1. Talk to the driver. Always ask questions when the vehicle is written up. Find out why customers think they need an alignment.
2. Take notes. Nothing is worse than a repair order that just says “perform alignment” or “needs alignment.” Notes on the repair order can prevent comebacks that stem from a customer’s complaint not being addressed.
3. Look at setback. Setback is a diagnostic angle that measures the difference in distances between the centers of the front wheels. An alignment can be performed that gets the toe, camber and caster close to tolerances, but still results in an issue once the vehicle is driven. The problem could be differences in the setback angle, which indicates damage in the frame or within components like control arms and bushings. Take a closer look at caster angles from side to side to see if there is a larger problem.
4. Look at ride height. Suspension angles are dynamic. As the body moves, the camber, caster and toe will change in the front and rear. OEMs tune these angles for the best tire wear and stability at a set ride height. If a spring is weak or missing a coil, the alignment angles will be off from these calculations.
5. Compare side to side. Sometimes a bent component is difficult to spot with the naked eye. If you see a caster, steering angle or SAI reading that is off, compare components on both sides. The key areas to observe are the steering arms, strut mounting points and control arms. Most chassis parts are designed to bend at strategic points to prevent damage to the frame or unibody in the event of a crash.
6. Look past the individual angles. Even if all of the angles are in the green, the car may still have an alignment problem. Interpreting the angles and thinking about how an angle on one side can “add up” to trouble on the opposite side is critical for avoiding comebacks. Positive camber on one side with negative camber on the other can add up to a pull, even if the specs are within tolerances because ±5° on both sides can add up to 10º.
7. Be aware of worn bushings. In the past decade, tire sidewalls have shrunk while a driver’s expectation of a smooth ride has stayed the same. To compensate for this, suspension bushings have increased in size, but these bushings can wear to the point that they will change alignment angles. On the alignment rack, the angles might be within specifications, but loads are put on the bushing during braking, accelerating and corning that could change those angles. The most common sign of a worn bushing is inside edge tire wear and negative toe out.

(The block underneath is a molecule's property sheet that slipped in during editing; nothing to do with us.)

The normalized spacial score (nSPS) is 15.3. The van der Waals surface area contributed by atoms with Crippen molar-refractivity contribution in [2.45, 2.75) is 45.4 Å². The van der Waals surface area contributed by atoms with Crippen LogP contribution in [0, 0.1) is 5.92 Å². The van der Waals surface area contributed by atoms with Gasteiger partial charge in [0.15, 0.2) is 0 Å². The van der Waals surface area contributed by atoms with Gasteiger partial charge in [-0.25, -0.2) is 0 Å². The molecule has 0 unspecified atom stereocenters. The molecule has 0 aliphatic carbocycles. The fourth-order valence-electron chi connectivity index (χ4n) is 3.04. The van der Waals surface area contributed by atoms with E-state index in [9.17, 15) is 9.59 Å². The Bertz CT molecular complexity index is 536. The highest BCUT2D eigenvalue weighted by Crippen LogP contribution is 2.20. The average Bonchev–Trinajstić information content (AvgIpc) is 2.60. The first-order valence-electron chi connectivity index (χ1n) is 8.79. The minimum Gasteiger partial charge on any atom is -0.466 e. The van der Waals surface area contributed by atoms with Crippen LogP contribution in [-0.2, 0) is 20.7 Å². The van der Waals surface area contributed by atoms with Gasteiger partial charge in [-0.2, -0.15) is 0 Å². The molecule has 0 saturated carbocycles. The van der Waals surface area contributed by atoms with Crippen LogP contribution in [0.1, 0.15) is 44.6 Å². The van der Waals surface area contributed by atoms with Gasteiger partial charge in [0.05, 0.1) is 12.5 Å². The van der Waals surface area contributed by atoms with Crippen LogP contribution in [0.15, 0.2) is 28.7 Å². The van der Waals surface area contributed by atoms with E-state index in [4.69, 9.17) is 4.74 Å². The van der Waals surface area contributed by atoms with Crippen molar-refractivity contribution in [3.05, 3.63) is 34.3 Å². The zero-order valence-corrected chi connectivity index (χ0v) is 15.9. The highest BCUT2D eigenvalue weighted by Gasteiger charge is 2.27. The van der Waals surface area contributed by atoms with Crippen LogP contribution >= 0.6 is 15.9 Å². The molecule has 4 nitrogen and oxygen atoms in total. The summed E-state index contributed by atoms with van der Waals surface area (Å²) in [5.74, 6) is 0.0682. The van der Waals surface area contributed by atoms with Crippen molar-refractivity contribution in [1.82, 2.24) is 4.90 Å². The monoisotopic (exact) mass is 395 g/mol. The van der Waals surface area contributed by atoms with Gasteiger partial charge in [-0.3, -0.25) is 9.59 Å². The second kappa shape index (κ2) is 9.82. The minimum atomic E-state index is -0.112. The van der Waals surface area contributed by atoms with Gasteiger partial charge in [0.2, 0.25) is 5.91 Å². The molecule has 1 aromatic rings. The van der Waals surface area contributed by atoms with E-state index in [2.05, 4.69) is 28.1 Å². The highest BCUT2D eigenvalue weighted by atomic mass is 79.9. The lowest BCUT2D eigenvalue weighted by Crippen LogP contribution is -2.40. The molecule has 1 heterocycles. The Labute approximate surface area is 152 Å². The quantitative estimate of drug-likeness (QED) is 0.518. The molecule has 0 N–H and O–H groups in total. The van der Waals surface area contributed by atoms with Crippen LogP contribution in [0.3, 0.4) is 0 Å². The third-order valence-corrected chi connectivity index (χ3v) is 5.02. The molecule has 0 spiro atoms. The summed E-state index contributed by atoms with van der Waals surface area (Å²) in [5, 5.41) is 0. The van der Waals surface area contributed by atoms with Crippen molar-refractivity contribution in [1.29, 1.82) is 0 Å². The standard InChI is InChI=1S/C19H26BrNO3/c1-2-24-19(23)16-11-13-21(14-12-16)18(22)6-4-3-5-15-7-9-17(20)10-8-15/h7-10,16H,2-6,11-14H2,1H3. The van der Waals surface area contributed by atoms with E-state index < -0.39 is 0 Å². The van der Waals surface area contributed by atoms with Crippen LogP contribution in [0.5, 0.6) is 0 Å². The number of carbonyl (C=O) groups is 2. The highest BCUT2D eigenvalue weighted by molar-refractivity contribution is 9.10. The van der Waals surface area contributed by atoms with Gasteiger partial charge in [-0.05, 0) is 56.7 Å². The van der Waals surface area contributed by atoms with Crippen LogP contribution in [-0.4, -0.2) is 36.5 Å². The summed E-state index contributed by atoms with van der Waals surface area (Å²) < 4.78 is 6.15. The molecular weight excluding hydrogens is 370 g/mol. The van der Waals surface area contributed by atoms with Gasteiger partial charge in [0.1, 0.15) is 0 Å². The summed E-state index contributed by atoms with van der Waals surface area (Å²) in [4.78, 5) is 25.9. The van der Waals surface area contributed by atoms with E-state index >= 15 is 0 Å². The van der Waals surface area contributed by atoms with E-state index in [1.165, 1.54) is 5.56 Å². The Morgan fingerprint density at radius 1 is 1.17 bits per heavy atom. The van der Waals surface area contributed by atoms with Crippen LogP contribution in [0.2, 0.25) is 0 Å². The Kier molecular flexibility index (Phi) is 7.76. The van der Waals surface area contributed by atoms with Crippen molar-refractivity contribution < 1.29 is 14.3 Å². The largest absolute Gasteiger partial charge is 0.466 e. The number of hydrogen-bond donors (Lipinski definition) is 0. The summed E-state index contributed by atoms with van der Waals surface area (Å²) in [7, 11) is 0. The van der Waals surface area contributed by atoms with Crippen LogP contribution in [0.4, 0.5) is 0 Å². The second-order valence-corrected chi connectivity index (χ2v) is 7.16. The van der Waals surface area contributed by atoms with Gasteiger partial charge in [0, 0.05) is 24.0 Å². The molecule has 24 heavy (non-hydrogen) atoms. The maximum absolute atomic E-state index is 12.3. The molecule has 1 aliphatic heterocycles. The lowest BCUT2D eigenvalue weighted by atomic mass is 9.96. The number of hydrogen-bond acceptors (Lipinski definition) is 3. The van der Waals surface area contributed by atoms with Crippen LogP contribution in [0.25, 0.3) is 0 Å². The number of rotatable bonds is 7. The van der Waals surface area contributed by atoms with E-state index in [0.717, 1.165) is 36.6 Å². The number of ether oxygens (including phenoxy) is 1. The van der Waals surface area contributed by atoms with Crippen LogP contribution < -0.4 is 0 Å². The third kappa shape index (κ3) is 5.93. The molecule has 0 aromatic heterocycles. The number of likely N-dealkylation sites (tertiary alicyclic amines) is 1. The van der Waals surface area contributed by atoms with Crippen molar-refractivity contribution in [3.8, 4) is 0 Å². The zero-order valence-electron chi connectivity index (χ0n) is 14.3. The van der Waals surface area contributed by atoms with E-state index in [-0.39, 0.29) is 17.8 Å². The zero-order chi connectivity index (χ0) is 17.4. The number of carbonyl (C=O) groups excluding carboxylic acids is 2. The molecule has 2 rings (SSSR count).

8. Check TSBs. TSBs for alignment issues often have titles referencing tire wear and steering pull complaints. The majority of the TSBs focus on warranty procedures and what the OE will reimburse the dealer, but make sure you read between the lines. One TSB even told technicians to align a vehicle as close as possible to the specifications and ignore the tolerances. If there is a TSB or update to the “warranty procedures,” there is a problem.
9. Check for bent struts. One of the most difficult items to diagnose is a bent strut rod. To check for a bent strut shaft, loosen the large shaft nut at the top of each strut and rotate the shaft 360° while keeping an eye on the camber reading. If the shaft is bent, the top of the wheel will wobble in and out, and the camber reading will change as the shaft turns. No change in the camber reading means there’s nothing wrong with the strut. A strut with a bent shaft must be replaced because there’s no way to safely straighten this kind of damage. Attempting to bend a hardened shaft will likely crack it.
10. Don’t forget the tires. When doing your pre-alignment inspection, always check tire inflation pressures and tire sizes. A low tire will cause a pull, and a car will also pull toward the side with the smallest or widest tires. A wide tire offers greater rolling resistance than a narrower tire. Wide tires also tend to be more sensitive to road crown steer than narrower ones. A bias-belted tire offers more rolling resistance than a radial, which could also cause a steering pull if someone mixed tire types on the same axle. Because of faulty construction, a radial tire will sometimes take a directional set, creating a pull to one side.